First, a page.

The results of the insurer’s survey highlight an opportunity for brokers to engage with education clients

Just over two in five schools (41%) want more guidance from their insurance brokers on how to avoid risk and crime, according to new research from specialist insurer Ecclesiastical, published today (5 September 2022).

The survey, which polled 500 teachers between 29 July and 11 August 2022, revealed that two-thirds of schools had experienced a crime in the past 12 months, highlighting an opportunity for brokers to engage more with educational institutions.

Ecclesiastical found that 28% of the schools surveyed had been the target of anti-social behaviour, while a further 23% had been damaged by graffiti.

Around 24% of teachers reported that their schools had been trespassed on, while 22% were the victims of criminal damage.

On average, crime targeted at schools cost these institutions an average of just over £13,000 across the previous 12 months.

However, surveyed teachers revealed that their schools were generally being proactive about preventing further crime.

Three-quarters (72%) of respondents said their schools had introduced measures to protect the school and deter criminals over the past 12 months.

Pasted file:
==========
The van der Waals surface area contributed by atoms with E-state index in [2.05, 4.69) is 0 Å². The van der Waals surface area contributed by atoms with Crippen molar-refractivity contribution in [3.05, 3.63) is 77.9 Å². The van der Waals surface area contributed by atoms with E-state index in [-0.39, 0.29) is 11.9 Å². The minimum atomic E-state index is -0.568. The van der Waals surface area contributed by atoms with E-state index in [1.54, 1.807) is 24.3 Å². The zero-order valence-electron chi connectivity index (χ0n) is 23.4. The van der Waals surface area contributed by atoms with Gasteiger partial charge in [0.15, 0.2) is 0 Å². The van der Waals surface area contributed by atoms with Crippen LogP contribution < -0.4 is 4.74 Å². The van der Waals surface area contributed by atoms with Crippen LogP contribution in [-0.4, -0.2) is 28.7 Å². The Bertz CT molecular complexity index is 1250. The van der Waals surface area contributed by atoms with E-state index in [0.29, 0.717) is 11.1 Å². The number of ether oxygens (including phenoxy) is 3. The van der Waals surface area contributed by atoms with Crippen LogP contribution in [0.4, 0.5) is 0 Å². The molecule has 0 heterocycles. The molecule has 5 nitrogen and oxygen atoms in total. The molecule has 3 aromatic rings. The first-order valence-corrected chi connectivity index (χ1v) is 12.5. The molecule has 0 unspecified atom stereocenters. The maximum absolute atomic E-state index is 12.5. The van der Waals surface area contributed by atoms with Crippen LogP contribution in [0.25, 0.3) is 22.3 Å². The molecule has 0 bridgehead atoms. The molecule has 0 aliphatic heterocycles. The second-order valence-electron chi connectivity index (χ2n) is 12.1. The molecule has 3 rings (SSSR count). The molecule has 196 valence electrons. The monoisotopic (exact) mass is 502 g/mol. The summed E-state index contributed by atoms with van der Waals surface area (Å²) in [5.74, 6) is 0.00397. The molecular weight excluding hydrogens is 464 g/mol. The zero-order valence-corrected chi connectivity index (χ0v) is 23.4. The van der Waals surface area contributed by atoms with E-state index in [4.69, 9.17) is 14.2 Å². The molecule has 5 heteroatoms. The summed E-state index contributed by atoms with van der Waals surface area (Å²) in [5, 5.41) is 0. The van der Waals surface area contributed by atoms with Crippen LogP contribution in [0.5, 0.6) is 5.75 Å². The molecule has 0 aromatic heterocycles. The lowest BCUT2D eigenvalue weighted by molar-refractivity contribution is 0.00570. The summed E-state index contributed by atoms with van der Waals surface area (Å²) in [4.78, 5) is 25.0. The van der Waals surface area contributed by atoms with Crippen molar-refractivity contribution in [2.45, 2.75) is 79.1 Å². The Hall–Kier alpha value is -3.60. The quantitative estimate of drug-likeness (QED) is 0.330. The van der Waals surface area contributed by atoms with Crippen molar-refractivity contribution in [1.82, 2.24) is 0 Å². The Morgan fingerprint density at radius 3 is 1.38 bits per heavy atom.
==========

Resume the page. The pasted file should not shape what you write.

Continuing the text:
Top security investments made by schools included installing CCTV systems (49%), alarms (27%), security fencing (21%) and security lighting (19%).

The results of this survey follow a warning from Ecclesiastical last month (1 August 2022), which recommended that brokers talk to their education clients about crime over the summer holidays.

Attractive target

Faith Kitchen, customer segment director at Ecclesiastical, said: “Amidst the cost of living crisis, schools can be an attractive target for criminals.

“Brokers play an important role in helping education clients understand the risks they are facing and in ensuring they have the right cover in place.”

Kitchen added that measures to secure property and assets should include a combination of physical and electronic protection.

She explained: “Fencing around a perimeter can often offer a good first line of defence against unwanted visitors, while CCTV can act as a visual deterrent for those not wanting to be caught on camera.”